A General Introduction to Psychoanalysis

By Sigmund Freud | Go to book overview

FIFTEENTH LECTURE

THE DREAM

Doubtful Points and Criticism

LET us not leave the subject of dreams before we have touched upon the most common doubts and uncertainties which have arisen in connection with the new ideas and conceptions we have discussed up to this point. The more attentive members of the audience probably have already accumulated some material bearing upon this.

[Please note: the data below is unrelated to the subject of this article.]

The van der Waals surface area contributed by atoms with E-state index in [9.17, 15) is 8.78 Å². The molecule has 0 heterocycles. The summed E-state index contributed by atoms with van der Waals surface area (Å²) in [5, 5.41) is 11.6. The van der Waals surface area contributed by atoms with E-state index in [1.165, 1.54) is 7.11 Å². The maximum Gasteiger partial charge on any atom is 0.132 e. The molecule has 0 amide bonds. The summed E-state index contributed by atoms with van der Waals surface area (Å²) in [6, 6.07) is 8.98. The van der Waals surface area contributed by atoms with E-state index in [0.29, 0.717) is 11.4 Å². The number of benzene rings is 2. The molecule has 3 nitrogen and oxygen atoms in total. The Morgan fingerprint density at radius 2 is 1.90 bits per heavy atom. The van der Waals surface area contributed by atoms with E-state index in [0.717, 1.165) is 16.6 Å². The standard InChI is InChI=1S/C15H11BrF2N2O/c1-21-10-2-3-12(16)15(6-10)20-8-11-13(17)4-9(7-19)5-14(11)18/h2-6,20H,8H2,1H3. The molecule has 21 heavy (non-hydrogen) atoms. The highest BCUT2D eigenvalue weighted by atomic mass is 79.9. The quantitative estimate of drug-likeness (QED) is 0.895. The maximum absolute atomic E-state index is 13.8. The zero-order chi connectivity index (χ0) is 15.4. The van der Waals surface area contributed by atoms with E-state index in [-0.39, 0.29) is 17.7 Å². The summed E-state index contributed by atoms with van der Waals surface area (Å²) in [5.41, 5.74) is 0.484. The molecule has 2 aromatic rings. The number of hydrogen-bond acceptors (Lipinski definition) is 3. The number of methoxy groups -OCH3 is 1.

1. You may have received the impression that the results of our work of interpretation of the dream have left so much that is uncertain, despite our close adherence to technique, that a true translation of the manifest dream into the latent dream thoughts is thereby rendered impossible. In support of this you will point out that in the first place, one never knows whether a specific element of the dream is to be taken literally or symbolically, since those elements which are used symbolically do not, because of that fact, cease to be themselves. But if one has no objective standard by which to decide this, the interpretation is, as to this point, left to the discretion of the dream interpreter. Moreover, because of the way in which the dream work combines opposites, it is always uncertain whether a specific dream element is to be taken in the positive or the negative sense, whether it is to be understood as itself or as its opposite. Hence this is another opportunity for the exercise of the interpreter's discretion. In the third place, in consequence of the frequency with which every sort of inversion is practised in the dream, the dream interpreter is at liberty to assume such an inversion at any point of the dream he pleases. And finally you will say, you have heard that one is seldom sure that the interpretation which is found is the only possible one. There is danger of overlooking a thoroughly admissible second inter

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